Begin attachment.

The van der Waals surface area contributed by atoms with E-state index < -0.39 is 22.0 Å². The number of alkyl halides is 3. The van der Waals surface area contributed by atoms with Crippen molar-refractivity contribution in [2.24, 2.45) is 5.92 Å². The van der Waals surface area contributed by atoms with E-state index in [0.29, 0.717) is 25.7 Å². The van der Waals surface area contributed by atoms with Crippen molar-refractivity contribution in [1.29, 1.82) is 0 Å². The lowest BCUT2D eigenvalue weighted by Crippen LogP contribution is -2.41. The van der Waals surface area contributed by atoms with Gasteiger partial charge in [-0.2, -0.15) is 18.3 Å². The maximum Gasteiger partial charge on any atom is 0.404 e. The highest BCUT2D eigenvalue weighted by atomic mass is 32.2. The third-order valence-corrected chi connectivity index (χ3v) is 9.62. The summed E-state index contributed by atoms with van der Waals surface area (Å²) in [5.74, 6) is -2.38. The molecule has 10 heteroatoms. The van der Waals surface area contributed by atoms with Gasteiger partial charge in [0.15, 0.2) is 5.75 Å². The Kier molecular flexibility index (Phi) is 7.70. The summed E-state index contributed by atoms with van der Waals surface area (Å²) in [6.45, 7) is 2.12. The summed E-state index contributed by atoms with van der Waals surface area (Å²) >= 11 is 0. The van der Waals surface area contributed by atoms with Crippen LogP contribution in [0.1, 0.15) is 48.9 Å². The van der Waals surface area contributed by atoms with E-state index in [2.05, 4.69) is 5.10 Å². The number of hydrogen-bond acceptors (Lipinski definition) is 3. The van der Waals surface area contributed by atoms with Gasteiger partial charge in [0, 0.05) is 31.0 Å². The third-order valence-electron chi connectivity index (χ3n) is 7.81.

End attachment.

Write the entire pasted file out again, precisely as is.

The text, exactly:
The van der Waals surface area contributed by atoms with E-state index < -0.39 is 22.0 Å². The number of alkyl halides is 3. The van der Waals surface area contributed by atoms with Crippen molar-refractivity contribution in [2.24, 2.45) is 5.92 Å². The van der Waals surface area contributed by atoms with E-state index in [0.29, 0.717) is 25.7 Å². The van der Waals surface area contributed by atoms with Crippen molar-refractivity contribution in [1.29, 1.82) is 0 Å². The lowest BCUT2D eigenvalue weighted by Crippen LogP contribution is -2.41. The van der Waals surface area contributed by atoms with Gasteiger partial charge in [-0.2, -0.15) is 18.3 Å². The maximum Gasteiger partial charge on any atom is 0.404 e. The highest BCUT2D eigenvalue weighted by atomic mass is 32.2. The third-order valence-corrected chi connectivity index (χ3v) is 9.62. The summed E-state index contributed by atoms with van der Waals surface area (Å²) in [5.74, 6) is -2.38. The molecule has 10 heteroatoms. The van der Waals surface area contributed by atoms with Gasteiger partial charge in [0.15, 0.2) is 5.75 Å². The Kier molecular flexibility index (Phi) is 7.70. The summed E-state index contributed by atoms with van der Waals surface area (Å²) in [6.45, 7) is 2.12. The summed E-state index contributed by atoms with van der Waals surface area (Å²) >= 11 is 0. The van der Waals surface area contributed by atoms with Crippen LogP contribution in [0.1, 0.15) is 48.9 Å². The van der Waals surface area contributed by atoms with E-state index in [2.05, 4.69) is 5.10 Å². The number of hydrogen-bond acceptors (Lipinski definition) is 3. The van der Waals surface area contributed by atoms with Gasteiger partial charge in [0, 0.05) is 31.0 Å². The third-order valence-electron chi connectivity index (χ3n) is 7.81.